Thursday, March 07, 2013

How to Win an Argument

Many times we encounter someone online who is obviously wrong. Of course, in the spirit of generosity, we politely point out that they are mistaken and should reconsider their entire Weltanschauung¹ since it has lead to them to absurd conclusions. More often than not, our generosity does not provoke the expected gratitude, rather, we are repaid with a barrage of facts and logic which are entirely beside the point (after all, the person is simply wrong).
When you find yourself in a situation like this, the key to winning the argument is simple: don't actually argue. Instead, with a few simple techniques, you can gain the moral victory that is rightfully yours, disposing of yet another Internet ingrate. It's not very difficult if you just keep a few things in mind.

First, don't make the mistake of actually analyzing the argument of the misguided fool you are to dispose of. This is not only a waste of time, it's downright dangerous. I can't tell you the number of sad cases where perfectly righteous and intelligent people have been seriously damaged by considering the "argument" of one of these fools. You see, many are quite intelligent and so they've laid all sorts of rhetorical traps. Often, they will use facts that you agree with and put them into a logical framework that supports their crazy position! Even the strongest of us are vulnerable to such trickery. Stay away from "argument".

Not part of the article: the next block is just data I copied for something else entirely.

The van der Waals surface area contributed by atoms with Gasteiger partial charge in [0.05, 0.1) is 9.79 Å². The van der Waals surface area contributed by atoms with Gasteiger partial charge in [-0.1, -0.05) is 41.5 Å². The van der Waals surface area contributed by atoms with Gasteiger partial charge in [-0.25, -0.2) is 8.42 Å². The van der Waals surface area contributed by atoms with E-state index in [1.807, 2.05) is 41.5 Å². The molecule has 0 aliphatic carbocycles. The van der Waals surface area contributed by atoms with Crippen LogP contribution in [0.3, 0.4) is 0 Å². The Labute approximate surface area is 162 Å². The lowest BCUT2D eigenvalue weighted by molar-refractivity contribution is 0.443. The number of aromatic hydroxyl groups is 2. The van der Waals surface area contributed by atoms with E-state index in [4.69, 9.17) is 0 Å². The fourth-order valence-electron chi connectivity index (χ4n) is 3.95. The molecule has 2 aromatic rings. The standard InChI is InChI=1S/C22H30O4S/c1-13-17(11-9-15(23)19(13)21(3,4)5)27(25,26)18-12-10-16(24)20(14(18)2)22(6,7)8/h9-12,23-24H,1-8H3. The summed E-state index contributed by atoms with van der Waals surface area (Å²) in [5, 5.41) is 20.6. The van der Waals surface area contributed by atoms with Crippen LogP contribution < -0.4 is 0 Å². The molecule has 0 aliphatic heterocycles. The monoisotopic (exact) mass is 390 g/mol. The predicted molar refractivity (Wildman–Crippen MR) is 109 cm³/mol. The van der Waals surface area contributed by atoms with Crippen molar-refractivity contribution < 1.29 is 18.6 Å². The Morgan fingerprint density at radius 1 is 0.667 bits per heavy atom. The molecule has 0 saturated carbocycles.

You might be asking, "how can I win an argument if I don't argue?!". See, that's the kind of sharp analysis that is going to make you a success here. It's really surprisingly simple. You simply need to appear to argue. It is the same thing as really doing it, and there is no danger that you will change your mind by absorbing the crazy ideas you are fighting. Remember: we already know that these extremists are wrong. The fact that they can confuse others with clever reasoning doesn't make them right.

It turns out that quite a long time ago some Greeks had a similar problem to ours. They had a perfectly good philosophy and some "intelligent" people wanted to make all sorts of "reasoned" objections to it. Of course, like any philosophy, there were plenty of things you just had to understand to see why it was right. It's a sad thing but intelligence is no guarantor of "getting it". It's like Louis Armstrong said about Jazz, "Man, if you have to ask what it is, you’ll never know." These people just didn't get it, so how to keep them from messing it up for everyone else?
Here's where they got clever. They figured out what I am talking to you about here, that convincing people you are right is much more important than actually being right. Now, these guys were academics, so of course they made a big mess of it. Way too complicated. But, there are some things they came up with we can rescue. Think of it as a service to them, we can use their stuff to do good. So, I'd imagine by this time you'd like some practical advice. Let's get started! There isn't just one path to follow here. You will have to learn these techniques and apply them according to what you encounter.
Arguments are based on words, keep an eye out for dictionary violations.